While Hobart and his friends were likely following the developments of Confederate Lt. Gen. Jubal Early’s advance down the Shenandoah Valley, they were unaware their pleasure trip would lead them into danger. Early had his sights set on Washington, but he first needed to clear the Harpers Ferry garrison standing in his way. After skirmishing at Bolivar Heights and Camp Hill, the Federal garrison abandoned Harpers Ferry and dug in on Maryland Heights, removing a pontoon bridge and burning the Baltimore & Ohio Bridge behind them. Harpers Ferry was once again a war zone.

Operating in conjunction with Early’s advance, Colonel John Singleton Mosby and his partisan command determined to attack a small Federal garrison at Point of Rocks, Md., located on the Potomac River downstream from Harpers Ferry. If successful at Point of Rocks, Mosby could sever the telegraph, rail, and canal line between Maryland Heights and Washington.

The Flying Cloud passed a leisurely trip up the canal on July 4, safely passing Point of Rocks before ultimately reversing course prior to reaching Harpers Ferry, the echoes of rifle and artillery fire alerting the passengers and crew to the fighting ahead involving Jubal Early.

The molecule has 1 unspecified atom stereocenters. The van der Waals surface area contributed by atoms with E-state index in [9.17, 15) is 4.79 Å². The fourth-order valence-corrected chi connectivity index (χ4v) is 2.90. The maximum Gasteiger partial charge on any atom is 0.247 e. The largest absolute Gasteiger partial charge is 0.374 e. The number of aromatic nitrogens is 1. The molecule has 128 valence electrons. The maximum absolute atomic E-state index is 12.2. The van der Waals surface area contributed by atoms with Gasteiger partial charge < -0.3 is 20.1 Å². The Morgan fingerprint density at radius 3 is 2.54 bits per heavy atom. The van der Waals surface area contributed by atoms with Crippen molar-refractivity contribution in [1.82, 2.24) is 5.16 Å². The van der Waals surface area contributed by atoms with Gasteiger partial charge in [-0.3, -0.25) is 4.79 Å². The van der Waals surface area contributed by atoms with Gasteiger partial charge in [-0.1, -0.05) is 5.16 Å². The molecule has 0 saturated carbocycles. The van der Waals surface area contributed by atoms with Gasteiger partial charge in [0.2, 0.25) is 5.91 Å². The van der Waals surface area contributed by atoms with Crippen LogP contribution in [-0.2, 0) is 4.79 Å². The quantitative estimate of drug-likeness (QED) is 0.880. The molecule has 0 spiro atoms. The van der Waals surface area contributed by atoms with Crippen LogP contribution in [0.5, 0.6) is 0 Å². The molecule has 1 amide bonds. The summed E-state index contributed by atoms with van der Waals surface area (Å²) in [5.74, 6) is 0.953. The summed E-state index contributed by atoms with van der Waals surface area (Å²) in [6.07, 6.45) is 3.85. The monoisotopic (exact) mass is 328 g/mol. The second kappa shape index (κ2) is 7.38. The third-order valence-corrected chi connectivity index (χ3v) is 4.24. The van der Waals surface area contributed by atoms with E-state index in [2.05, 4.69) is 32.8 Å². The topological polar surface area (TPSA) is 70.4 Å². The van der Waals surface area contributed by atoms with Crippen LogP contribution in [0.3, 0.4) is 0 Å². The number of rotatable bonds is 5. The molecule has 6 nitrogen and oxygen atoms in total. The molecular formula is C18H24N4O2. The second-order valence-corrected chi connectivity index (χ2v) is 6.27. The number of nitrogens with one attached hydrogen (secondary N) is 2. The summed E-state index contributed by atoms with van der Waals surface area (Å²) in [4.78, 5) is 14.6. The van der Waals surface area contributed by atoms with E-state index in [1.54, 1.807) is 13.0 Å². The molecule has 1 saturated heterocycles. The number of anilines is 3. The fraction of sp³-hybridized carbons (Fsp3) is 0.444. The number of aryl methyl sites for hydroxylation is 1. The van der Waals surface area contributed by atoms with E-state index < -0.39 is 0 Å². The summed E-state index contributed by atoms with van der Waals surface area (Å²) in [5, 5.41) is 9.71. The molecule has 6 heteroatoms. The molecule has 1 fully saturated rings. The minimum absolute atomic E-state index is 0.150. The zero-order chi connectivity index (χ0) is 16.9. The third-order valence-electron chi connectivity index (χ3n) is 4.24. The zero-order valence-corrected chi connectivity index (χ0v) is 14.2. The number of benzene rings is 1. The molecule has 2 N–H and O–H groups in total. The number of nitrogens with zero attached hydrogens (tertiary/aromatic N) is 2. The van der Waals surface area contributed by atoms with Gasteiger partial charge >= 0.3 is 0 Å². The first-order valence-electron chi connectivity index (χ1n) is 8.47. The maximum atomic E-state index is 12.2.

Mosby, with 250 men and one howitzer had reached Point of Rocks after the Flying Cloud had passed. From the Virginia shore his men drew fire from an equal-sized garrison of Federal troops belonging to the Loudoun Cavalry and First Potomac Home Brigade. Once the Confederates crossed to the Maryland side of the river, the Federal garrison quickly retreated towards Frederick, leaving Point of Rocks to Mosby’s fate.

Flying Cloud approached Lock 28 on the C&O as Mosby’s assault was underway. Mosby’s artillery, unsure of the crew or contents on the boat, trained their shots on the boat. The lockkeeper had either abandoned the lock or refused to operate it, meaning Flying Cloud was a sitting duck, literally dead in the water. Some of the party jumped from the boat and attempted to force open the lock doors while others retreated into the woods.